Wednesday, December 27, 2006

THE RECEIVING LINE: A NECESSARY EVIL?: PART II

Continuing with the subject of receiving lines, I want to take up the next question in the series:

HOW LARGE IS MY WEDDING--AND WILL SIZE PERMIT ME TO MEET AND GREET EVERY GUEST (WITHOUT A LINE?)

My friend Bonnie had a very large wedding--over 300 people--mainly because her fiance's parents gave her and Brad (her now-husband) an ultimatum. Brad's parents said they had to invite their entire temple community (i.e., 250 people) or only immediate family (i.e., 5 people)--in order to avoid offending their old friends (with whom they mingled playing bridge, at temple functions, etc). As Brad's parents refused to even consider paying for their share of invitees (a cheap and ridiculous concept which I'll take up in a later post), Bonnie felt cornered. Either she had to have a teeny tiny wedding (since Bonnie and her parents had few people to invite), or a huge affair.

What to do? Bonnie opted for a large-scale affair, despite the fact that most of the people there would be for Brad's parents.

Bonnie and Brad had a receiving line--Bonnie's observation about the situation (and her parent's reaction) is quite telling: "We were standing next to each other, and my mom and dad were meeting all of Mr & Mrs. [Brad's last name] family friends. It went something like this: 'Hi, I'm Mrs. X, and I'm from Levittown, New York. Hello, I'm Mr. Y, and I'm from Levittown, New York. Good evening, I'm Mrs. Z, and I'm from Levittown, New York. My father gave 'a look' to my mother, as if to say 'this is ridiculous! Frankly, I didn't disagree. BUT, I will say that with the line, I kind of avoided having to go and seek out random people I didn't really know later in the evening--it was almost like getting it over with!'"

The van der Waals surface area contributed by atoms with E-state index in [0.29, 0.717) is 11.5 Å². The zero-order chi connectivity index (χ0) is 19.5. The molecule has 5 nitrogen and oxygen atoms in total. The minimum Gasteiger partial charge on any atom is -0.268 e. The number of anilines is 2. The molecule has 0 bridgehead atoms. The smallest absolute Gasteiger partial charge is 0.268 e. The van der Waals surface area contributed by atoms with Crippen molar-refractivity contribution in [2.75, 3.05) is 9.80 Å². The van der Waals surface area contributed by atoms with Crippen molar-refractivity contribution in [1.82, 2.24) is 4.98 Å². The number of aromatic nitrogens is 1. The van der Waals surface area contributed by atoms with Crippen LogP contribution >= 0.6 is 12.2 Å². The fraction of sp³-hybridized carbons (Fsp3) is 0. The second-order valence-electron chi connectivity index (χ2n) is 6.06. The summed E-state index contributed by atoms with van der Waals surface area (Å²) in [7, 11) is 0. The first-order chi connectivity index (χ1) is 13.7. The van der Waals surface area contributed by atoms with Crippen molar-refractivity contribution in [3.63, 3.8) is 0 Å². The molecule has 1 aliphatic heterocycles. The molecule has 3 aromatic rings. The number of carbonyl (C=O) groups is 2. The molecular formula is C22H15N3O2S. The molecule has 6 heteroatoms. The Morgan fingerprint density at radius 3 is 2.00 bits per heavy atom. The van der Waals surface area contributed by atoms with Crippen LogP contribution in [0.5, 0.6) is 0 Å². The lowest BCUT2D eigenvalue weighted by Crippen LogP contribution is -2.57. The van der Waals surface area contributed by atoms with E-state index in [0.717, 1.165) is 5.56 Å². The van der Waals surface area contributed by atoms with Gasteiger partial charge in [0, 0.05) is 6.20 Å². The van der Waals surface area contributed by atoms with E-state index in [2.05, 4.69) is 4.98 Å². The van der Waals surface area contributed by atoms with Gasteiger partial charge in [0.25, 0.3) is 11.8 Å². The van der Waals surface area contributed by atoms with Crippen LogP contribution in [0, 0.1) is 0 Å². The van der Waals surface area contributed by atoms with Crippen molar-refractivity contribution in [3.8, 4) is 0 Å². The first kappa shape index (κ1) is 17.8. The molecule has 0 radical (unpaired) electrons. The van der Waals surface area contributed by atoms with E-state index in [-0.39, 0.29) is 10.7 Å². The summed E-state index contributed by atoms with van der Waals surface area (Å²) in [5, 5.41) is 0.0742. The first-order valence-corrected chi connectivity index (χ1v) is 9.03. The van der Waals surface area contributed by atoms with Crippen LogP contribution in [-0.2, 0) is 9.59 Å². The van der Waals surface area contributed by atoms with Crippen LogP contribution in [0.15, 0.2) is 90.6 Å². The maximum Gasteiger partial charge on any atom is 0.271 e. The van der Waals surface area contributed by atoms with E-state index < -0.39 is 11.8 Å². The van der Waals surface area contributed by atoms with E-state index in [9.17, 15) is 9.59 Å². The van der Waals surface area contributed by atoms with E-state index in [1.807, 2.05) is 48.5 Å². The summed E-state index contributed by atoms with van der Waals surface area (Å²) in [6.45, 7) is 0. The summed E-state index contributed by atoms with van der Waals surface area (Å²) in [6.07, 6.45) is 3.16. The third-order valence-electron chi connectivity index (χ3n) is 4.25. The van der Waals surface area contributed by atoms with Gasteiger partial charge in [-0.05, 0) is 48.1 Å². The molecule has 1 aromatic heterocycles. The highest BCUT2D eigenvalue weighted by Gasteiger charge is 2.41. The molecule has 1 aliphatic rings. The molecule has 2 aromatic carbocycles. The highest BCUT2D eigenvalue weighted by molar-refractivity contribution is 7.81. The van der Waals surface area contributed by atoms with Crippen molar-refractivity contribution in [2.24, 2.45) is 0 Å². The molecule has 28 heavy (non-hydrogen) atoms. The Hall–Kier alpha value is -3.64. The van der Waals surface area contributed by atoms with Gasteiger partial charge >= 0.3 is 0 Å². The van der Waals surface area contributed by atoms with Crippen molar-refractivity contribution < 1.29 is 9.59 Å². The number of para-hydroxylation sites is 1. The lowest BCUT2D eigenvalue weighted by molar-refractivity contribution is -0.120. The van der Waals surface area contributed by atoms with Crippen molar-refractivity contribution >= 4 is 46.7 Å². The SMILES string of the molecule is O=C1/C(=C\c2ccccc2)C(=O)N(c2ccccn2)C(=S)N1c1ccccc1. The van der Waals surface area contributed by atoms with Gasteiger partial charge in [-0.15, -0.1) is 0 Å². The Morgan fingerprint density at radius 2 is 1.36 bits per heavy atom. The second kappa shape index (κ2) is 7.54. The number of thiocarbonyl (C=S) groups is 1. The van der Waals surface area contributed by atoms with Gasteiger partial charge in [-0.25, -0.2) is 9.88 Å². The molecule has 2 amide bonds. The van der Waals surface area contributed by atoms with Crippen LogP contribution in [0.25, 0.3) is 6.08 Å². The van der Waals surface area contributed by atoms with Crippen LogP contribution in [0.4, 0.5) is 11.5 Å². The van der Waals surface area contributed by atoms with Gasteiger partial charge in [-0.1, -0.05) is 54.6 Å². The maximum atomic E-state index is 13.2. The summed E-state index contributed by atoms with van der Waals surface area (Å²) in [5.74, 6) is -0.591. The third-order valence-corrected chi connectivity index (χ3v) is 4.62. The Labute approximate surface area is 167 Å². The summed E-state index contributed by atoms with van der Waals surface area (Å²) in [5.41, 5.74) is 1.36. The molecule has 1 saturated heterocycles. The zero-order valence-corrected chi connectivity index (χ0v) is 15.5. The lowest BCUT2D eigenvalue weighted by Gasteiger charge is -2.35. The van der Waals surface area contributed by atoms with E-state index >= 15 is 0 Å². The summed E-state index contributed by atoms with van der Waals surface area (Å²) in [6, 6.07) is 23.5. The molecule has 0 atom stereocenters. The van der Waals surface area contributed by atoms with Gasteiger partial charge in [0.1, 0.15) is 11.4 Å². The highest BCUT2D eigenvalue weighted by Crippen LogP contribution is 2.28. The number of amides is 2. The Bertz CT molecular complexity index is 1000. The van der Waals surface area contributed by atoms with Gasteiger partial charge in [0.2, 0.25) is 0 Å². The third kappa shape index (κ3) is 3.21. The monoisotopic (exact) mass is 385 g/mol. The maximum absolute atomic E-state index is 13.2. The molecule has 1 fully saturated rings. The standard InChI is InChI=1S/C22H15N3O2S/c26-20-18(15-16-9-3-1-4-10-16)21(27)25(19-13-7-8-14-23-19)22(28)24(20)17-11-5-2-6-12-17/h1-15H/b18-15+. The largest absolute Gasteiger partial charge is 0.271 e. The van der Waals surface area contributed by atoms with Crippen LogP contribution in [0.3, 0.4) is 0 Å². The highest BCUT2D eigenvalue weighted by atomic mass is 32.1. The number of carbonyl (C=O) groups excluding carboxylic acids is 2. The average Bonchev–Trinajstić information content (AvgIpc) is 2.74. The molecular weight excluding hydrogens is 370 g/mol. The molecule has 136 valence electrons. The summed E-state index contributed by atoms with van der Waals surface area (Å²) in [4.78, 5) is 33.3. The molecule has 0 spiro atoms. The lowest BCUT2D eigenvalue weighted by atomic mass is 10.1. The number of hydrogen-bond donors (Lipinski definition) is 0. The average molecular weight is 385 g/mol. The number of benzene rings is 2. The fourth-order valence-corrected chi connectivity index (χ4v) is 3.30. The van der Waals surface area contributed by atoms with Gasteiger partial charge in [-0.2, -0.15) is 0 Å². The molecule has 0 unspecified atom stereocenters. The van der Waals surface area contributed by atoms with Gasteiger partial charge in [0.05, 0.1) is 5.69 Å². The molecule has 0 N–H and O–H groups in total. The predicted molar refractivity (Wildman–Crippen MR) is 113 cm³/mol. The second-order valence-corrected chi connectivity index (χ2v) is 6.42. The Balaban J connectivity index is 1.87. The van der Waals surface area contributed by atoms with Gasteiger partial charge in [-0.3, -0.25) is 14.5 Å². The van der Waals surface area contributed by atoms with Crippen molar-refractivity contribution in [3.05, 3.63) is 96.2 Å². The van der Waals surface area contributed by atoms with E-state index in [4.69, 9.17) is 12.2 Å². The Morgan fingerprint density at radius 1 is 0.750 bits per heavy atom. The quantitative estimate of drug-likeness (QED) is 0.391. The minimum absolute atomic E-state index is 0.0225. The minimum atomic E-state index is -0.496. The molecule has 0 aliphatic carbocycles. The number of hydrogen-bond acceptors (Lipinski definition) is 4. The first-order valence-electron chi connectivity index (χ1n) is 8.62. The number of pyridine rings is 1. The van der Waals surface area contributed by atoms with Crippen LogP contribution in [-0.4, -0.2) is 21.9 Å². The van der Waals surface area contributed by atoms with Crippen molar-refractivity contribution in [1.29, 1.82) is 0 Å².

Sometimes the receiving line is the most convenient way of meeting guests, but it really seemed to provide Bonnie's parents with more aggravation than anything else. Nevertheless, it was an obligation that was over and done with at the beginning of the reception, which pleased Bonnie. I'll save the subject of etiquette when it comes to parents and wedding planning, but the story does illlustrate a point when it comes to these issues.

Getting back to the main question, however-- whether you have a receiving line really depends on if you and your fiance can greet all guests--whether individually or in terms of the tables you have arranged at the reception.

While you should certainly not treat meeting and greeting your guests as a "say hi and run" situation, you shouldn't feel obligated to get into an hour-long discussion. There's simply no time for that. However, it IS important to be realistic about whether or not you can say hello to everyone--if you don't, it's in poor taste. When I went to Heather's wedding (the subject of my posts about inviting guests with a date), she never even came over to the table to say hello to me or the others sitting with me-- I NEVER EVEN SAW HER the entire evening. I felt that was in incredibly poor taste (especially given the circumstances, and that I felt she was on thin ice as it were).

If you have a large wedding, think ahead about whether or not you can realistically greet your guests and thank them for coming. If you feel that is too much to ask, a receiving line may not be a bad idea. When you think about the PRO's and CON's of each scenario, it may help you figure out the best method.

Stay tuned!

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